Originally posted 11 April 2013
The question I posted about the Australian pistol-shaped rum bottles has been solved! Troy of Bundaberg Showcase followed up on my supposition that VE might be an abbreviation for “vetreria”, the Italian word for glass works, and he found that the maker’s mark matches Vetreria Etruscana of Northern Italy. We still don’t know precisely how the bottles got to Australia, but we know the maker.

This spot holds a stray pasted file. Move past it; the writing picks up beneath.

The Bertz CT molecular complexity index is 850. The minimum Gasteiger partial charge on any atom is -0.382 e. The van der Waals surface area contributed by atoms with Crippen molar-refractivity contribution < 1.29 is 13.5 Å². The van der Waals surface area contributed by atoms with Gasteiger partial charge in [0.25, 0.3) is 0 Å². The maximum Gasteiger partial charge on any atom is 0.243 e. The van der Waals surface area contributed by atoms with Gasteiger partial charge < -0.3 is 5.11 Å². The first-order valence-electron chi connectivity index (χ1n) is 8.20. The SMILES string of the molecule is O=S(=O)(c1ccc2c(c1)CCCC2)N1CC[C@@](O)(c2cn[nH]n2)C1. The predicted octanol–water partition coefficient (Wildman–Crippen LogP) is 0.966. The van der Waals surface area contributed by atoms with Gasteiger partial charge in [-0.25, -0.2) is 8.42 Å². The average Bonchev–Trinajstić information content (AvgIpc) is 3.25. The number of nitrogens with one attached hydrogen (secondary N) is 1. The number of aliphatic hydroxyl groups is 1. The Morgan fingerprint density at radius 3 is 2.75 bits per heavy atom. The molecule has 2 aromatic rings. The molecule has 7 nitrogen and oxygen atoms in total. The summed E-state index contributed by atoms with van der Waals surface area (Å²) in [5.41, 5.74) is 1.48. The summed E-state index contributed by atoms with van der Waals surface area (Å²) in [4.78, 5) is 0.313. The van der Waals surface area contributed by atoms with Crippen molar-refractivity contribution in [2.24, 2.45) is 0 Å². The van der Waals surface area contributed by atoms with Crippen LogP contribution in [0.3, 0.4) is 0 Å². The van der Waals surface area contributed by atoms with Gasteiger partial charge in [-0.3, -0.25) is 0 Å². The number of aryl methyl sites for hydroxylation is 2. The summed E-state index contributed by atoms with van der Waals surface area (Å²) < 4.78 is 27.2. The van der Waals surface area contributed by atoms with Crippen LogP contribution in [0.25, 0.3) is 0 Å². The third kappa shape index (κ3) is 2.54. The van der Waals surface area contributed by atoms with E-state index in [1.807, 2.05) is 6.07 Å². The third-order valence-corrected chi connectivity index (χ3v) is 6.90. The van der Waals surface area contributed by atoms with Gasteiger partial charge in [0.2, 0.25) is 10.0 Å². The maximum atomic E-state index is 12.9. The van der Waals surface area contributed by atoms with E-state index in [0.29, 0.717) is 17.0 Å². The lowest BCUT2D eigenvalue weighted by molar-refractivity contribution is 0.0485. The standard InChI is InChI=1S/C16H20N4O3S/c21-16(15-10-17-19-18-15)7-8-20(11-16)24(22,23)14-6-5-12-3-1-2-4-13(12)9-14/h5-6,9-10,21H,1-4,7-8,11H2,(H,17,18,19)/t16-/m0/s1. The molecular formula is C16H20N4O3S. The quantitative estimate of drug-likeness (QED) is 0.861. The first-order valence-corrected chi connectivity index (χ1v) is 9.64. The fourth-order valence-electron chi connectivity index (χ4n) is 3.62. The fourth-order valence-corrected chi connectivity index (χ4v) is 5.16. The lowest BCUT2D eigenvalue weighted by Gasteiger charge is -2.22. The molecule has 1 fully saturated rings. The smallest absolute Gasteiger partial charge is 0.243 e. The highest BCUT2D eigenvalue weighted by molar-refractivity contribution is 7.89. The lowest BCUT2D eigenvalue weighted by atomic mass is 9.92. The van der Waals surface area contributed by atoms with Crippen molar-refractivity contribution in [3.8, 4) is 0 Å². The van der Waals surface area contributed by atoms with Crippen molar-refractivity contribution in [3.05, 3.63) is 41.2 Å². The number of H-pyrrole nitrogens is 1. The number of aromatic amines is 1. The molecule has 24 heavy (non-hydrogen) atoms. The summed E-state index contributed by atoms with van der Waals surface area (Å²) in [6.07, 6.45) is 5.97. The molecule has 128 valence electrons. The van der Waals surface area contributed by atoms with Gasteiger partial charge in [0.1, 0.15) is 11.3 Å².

In honor of the solution of that question, it’s worth going into another historical fact about rum in Australia – namely, that the stuff was wildly popular in the early years of the colony, and had a reputation nearly as vile as gin when it comes to wrecking people’s lives. Around 1800, the governor of the colony came up with a brilliant solution, which was convincing Australians to drink something less alcoholic like beer. The problem was that beer wasn’t widely available, so the government actually built a brewery at Paramatta and subsidized its operation. Once beer was available, a public relations campaign was instituted to convince people to switch from rum to beer. Though the message was not initially well received, the aim was eventually achieved; I can state from personal experience that Australians now will drink beer without coercion. Though rum was greatly eclipsed in popularity, it is still made there, and made very well. Some classic brands like Inner Circle and Bundaberg have been bought by conglomerates and much of their history lost – as far as I can tell, there isn’t a single rum museum in the country, which is surprising in a place where it was once both popular and a mainstay of the economy.